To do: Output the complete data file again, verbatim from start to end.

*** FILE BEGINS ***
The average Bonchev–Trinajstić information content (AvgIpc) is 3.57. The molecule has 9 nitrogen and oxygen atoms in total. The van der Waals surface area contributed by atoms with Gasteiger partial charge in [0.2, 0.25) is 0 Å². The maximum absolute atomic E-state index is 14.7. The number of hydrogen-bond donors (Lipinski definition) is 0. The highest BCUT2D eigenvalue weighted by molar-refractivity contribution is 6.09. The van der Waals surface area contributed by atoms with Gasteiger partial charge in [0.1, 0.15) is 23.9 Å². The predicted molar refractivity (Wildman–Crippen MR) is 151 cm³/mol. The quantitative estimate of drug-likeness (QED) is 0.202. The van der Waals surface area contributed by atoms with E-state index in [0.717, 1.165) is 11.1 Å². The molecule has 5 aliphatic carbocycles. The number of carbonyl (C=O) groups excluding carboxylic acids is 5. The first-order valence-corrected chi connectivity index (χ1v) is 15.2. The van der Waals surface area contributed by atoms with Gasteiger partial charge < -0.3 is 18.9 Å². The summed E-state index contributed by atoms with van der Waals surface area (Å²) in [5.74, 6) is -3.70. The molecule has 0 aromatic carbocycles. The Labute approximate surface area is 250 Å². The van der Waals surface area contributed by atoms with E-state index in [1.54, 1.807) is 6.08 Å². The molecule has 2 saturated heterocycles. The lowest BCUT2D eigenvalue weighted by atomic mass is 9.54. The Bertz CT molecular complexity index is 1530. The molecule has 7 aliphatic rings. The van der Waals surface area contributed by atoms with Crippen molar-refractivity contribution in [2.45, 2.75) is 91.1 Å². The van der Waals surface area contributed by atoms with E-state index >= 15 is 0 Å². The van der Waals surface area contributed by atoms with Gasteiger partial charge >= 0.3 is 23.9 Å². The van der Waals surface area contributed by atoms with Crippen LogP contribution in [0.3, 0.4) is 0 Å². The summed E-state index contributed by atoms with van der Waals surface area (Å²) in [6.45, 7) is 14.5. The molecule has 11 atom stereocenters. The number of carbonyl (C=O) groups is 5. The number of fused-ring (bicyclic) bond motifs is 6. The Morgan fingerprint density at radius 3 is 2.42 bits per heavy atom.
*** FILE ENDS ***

The average Bonchev–Trinajstić information content (AvgIpc) is 3.57. The molecule has 9 nitrogen and oxygen atoms in total. The van der Waals surface area contributed by atoms with Gasteiger partial charge in [0.2, 0.25) is 0 Å². The maximum absolute atomic E-state index is 14.7. The number of hydrogen-bond donors (Lipinski definition) is 0. The highest BCUT2D eigenvalue weighted by molar-refractivity contribution is 6.09. The van der Waals surface area contributed by atoms with Gasteiger partial charge in [0.1, 0.15) is 23.9 Å². The predicted molar refractivity (Wildman–Crippen MR) is 151 cm³/mol. The quantitative estimate of drug-likeness (QED) is 0.202. The van der Waals surface area contributed by atoms with E-state index in [0.717, 1.165) is 11.1 Å². The molecule has 5 aliphatic carbocycles. The number of carbonyl (C=O) groups excluding carboxylic acids is 5. The first-order valence-corrected chi connectivity index (χ1v) is 15.2. The van der Waals surface area contributed by atoms with Gasteiger partial charge < -0.3 is 18.9 Å². The summed E-state index contributed by atoms with van der Waals surface area (Å²) in [5.74, 6) is -3.70. The molecule has 0 aromatic carbocycles. The Labute approximate surface area is 250 Å². The van der Waals surface area contributed by atoms with E-state index in [1.54, 1.807) is 6.08 Å². The molecule has 2 saturated heterocycles. The lowest BCUT2D eigenvalue weighted by atomic mass is 9.54. The Bertz CT molecular complexity index is 1530. The molecule has 7 aliphatic rings. The van der Waals surface area contributed by atoms with Crippen molar-refractivity contribution in [2.45, 2.75) is 91.1 Å². The van der Waals surface area contributed by atoms with E-state index >= 15 is 0 Å². The van der Waals surface area contributed by atoms with Gasteiger partial charge >= 0.3 is 23.9 Å². The van der Waals surface area contributed by atoms with Crippen LogP contribution in [0.3, 0.4) is 0 Å². The summed E-state index contributed by atoms with van der Waals surface area (Å²) in [6.45, 7) is 14.5. The molecule has 11 atom stereocenters. The number of carbonyl (C=O) groups is 5. The number of fused-ring (bicyclic) bond motifs is 6. The Morgan fingerprint density at radius 3 is 2.42 bits per heavy atom.